[java]
someObj.setLocalRotation(
someObj.getLocalRotation().fromAngleAxis(
90FastMath.DEG_TO_RAD,
Vector3f.UNIT_Y
)
);
// or
someObj.setLocalRotation(
someObj.getLocalRotation().fromAngles(
90FastMath.DEG_TO_RAD,
45FastMath.DEG_TO_RAD,
23FastMath.DEG_TO_RAD
)
);
[/java]
Or you could just use the radian values… etc, etc.

But, you really ought to do what pspeed said. It takes no time to go through the tutorials and they are invaluable.

@pspeed said:
Quaternions do not work the way you think. The values in a quaternion are magic and you cannot set them manually and expect to get useful results.

You should brush up on your math and/or read some documentation.

And in case you don’t buy the “magical” part… System.out.println the values of one and watch in amazement as the same value can mean two different things /boggle

When you read this:
“Any rotation in three dimensions can be represented as a combination of an axis vector and an angle of rotation. Quaternions give a simple way to encode this axis-angle representation in four numbers and apply the corresponding rotation to a position vector representing a point relative to the origin in R3.”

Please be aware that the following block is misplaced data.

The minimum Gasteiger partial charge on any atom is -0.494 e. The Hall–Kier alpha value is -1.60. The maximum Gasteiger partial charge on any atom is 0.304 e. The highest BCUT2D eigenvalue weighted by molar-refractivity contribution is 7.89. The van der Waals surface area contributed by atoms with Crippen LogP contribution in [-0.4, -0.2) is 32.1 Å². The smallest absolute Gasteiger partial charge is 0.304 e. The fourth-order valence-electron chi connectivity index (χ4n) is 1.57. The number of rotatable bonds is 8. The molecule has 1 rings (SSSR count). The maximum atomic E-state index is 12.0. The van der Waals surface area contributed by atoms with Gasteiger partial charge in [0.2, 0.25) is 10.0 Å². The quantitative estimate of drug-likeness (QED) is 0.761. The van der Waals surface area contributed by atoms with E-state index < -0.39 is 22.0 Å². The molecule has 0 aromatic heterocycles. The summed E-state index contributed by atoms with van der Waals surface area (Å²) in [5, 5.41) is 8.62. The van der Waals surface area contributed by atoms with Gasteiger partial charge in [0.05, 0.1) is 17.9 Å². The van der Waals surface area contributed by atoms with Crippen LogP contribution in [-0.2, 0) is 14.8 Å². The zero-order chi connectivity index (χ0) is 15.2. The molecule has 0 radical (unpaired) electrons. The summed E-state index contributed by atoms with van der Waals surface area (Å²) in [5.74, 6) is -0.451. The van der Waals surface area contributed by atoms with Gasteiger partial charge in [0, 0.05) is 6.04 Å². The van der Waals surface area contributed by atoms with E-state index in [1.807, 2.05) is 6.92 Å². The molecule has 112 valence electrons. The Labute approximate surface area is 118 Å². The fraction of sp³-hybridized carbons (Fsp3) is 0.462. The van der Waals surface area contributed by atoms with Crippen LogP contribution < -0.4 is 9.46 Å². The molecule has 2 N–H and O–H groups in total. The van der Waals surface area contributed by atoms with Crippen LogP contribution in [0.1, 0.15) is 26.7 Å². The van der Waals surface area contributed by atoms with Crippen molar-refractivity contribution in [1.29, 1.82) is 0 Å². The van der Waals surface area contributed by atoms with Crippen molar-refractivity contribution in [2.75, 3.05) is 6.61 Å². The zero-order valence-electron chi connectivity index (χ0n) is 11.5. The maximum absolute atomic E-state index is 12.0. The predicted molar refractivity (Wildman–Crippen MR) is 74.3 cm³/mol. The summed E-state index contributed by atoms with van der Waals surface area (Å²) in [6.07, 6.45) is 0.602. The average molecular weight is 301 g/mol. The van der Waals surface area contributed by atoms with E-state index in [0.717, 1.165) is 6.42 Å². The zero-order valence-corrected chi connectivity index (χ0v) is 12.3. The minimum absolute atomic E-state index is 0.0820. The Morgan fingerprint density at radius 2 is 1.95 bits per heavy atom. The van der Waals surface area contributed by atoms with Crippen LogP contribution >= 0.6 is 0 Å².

You have to ignore the angle axis part. It’s sort of erroneous. I hate it when articles mention that because it makes many people believe the values make some kind of sense when they don’t. A quaternion is not simply an axis and an angle. It’s a projection on a hypersphere and just happens to have a similar number of values. Unless you are comfortable thinking in the space of a 4 dimensional sphere then it is not feasible to understand a quaternion’s values.

As said, they are magic.

As potential proof that a Quaternion and an Angle Axis are not the same thing… imagine then angle axis axis:1,0,0, angle:0… then axis:1,0,0, angle:2 * PI… then axis 1,0,0, angle:4 * PI… these are all the same Quaternion.

But the article might make for interesting reading anyway.